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Books about teenagers’ mental health.  For them and for their parents

Books about teenagers’ mental health. For them and for their parents

The mental health crisis of teenagers, and also children, is an extremely important problem. It’s worth knowing about it and it’s worth talking about it. These books can help with that.

For teenagers and adults

“I won’t tell you everything will be fine” Justyna Suchecka (WAB) is a book that, in my opinion, should be in every school library. A journalist who has been dealing with education issues for years, her heart is sensitive to youth issues (and since I know her personally, I can say that not only youth issues). In the book, he talks to young people, among others: about anorexia, depression, ADHD. It shows how important psychological first aid is, but also that when helping a person in a mental crisis, a teenager should take care of their own safety and mental well-being.

“Justyna Suchecka’s interlocutors most often talk about the right to a good life for everyone. They already know that it means something different for each person. And that each of us can be their ally. We just need to arm ourselves with knowledge and… “empathy. And that’s what this book is for,” writes the publisher. At the end, Suchecka’s interlocutors talk about what they would like readers to remember from the book. “Not everyone on the spectrum is the same. Even autistic is not the same as autistic”, “Start to tolerate, not discriminate”, “I have the right to freedom, freedom and feelings”, “Be nice” or “Give me time. It’s the same “as important as you” is something everyone should take to heart.

“School of heroines and heroes, or how to deal with life” and “School of heroines and heroes, or how to deal with evil. Volume 2” (Agora Publishing House) are books by Przemek Staroń, known for being the teacher of the year, he loves Lego blocks and Harry Potter, but also thanks to his work on for taking young people seriously and listening to what they have to say. Trying to answer questions such as: “Is it bad to be sad? Is it worth falling in love? How to endure failure? What will happen if I step out of line? Why is appearance so important?” the answers are firmly rooted not only in psychological knowledge, but also in pop culture.

For parents and close adults

“Teenagers at a crossroads. How to support the mental health of young people?” (Charaktery Publishing House) is a guide to support parents, teachers and guardians in strengthening the mental health of young people. Provides detailed answers to questions parents, teachers, and caregivers have about teen mental health. You can find tips, exercises and conversation templates based on specific examples. The guide is edited by prof. AMU Ph.D. Katarzyna Waszyńska, and the author’s team consists of the best psychologists and psychotherapists in Poland cooperating with the “Charaktery” magazine.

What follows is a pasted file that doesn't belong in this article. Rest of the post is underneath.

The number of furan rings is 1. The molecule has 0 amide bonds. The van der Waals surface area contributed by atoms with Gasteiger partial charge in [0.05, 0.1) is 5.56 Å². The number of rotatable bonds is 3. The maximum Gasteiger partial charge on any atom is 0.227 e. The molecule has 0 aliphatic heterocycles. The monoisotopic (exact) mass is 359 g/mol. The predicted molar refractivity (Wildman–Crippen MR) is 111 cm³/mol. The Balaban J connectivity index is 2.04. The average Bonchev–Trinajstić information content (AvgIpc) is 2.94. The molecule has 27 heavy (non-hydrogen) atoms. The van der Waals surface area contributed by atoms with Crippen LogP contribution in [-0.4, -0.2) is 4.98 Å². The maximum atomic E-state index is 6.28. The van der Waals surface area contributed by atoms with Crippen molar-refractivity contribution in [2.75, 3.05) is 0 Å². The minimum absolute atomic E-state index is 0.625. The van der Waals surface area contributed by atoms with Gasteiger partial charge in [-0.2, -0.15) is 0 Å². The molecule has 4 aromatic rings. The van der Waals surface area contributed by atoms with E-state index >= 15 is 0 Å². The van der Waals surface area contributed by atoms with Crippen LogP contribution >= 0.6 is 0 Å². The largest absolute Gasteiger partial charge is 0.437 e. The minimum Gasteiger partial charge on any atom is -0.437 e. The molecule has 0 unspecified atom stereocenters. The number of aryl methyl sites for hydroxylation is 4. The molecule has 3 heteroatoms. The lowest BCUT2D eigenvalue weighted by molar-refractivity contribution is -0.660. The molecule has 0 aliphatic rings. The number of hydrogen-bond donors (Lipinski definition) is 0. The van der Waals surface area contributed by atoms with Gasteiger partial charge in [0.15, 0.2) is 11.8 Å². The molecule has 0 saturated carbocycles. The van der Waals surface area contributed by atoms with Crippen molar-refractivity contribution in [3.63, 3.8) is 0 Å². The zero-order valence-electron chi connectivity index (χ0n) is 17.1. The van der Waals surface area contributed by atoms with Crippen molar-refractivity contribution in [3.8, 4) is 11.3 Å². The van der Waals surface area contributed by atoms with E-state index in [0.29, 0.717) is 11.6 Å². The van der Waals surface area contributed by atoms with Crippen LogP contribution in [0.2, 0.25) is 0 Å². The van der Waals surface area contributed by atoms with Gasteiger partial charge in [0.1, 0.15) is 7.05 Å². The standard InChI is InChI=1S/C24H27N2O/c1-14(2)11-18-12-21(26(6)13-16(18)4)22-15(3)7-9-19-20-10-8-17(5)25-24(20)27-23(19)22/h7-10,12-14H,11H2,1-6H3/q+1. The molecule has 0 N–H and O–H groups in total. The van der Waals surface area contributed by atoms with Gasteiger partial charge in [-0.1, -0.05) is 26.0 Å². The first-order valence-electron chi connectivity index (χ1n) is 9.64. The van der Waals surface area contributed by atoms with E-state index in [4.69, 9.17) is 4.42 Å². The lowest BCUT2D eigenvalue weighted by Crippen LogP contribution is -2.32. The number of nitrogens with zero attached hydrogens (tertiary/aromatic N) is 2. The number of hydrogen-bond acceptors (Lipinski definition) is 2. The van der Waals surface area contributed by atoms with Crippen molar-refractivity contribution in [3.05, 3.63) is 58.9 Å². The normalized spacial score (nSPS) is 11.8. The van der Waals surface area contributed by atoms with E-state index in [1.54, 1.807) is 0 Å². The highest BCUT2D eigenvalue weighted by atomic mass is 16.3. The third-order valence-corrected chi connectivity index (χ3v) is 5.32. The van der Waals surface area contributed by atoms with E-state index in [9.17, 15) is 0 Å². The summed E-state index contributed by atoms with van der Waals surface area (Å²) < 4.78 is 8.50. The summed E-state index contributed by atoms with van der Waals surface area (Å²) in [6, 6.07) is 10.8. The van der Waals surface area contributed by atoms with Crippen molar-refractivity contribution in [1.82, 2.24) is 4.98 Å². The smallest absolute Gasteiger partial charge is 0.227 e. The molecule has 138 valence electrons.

The guide is under the patronage of the Polish Psychological Association, the Faculty of Cognitive Science and Psychology of Adam Mickiewicz University and the Monar Association. The project is supported by the TVN Foundation as part of the larger “Health in Your Head” initiative. This is a social campaign that aims to build awareness of mental health problems among children and adolescents. He also wants to educate parents and guardians. The Health in Glow program also involves the renovation of hospitals and the creation of additional psychological and psychiatric offices.

You can also reach for: “Love and allow rebellion. How to accompany teenagers as they grow up” Joanna Szulc (Agora Publishing House). Specialists advise what to worry about and what is normal and typical for this period. How to talk so as not to argue, how to support so as not to burn out.

About Małgorzata Gołota’s book “I always carry a razor blade with me. Depression in children and adolescents” (Filia) psychologist Ewa Woydyłło-Osiatyńska writes that “it is a manifesto calling for rescue for our children. We have created a world for them that hurts, terrifies and provokes them to run away (…) But children tell us: the razor blade will be unnecessary when “There will be someone willing to talk.” This is not easy, but very important and necessary reading.

If you need to talk to a psychologist, you can call 800 70 2222. ITAKA Foundation psychologists are available by phone, e-mail or chat, providing advice and directing callers to the appropriate help facility in their region. Relatives of people who require help can also contact the Center. Specialists will advise you on what to do to encourage your loved one to contact a specialist.

Source: Gazeta

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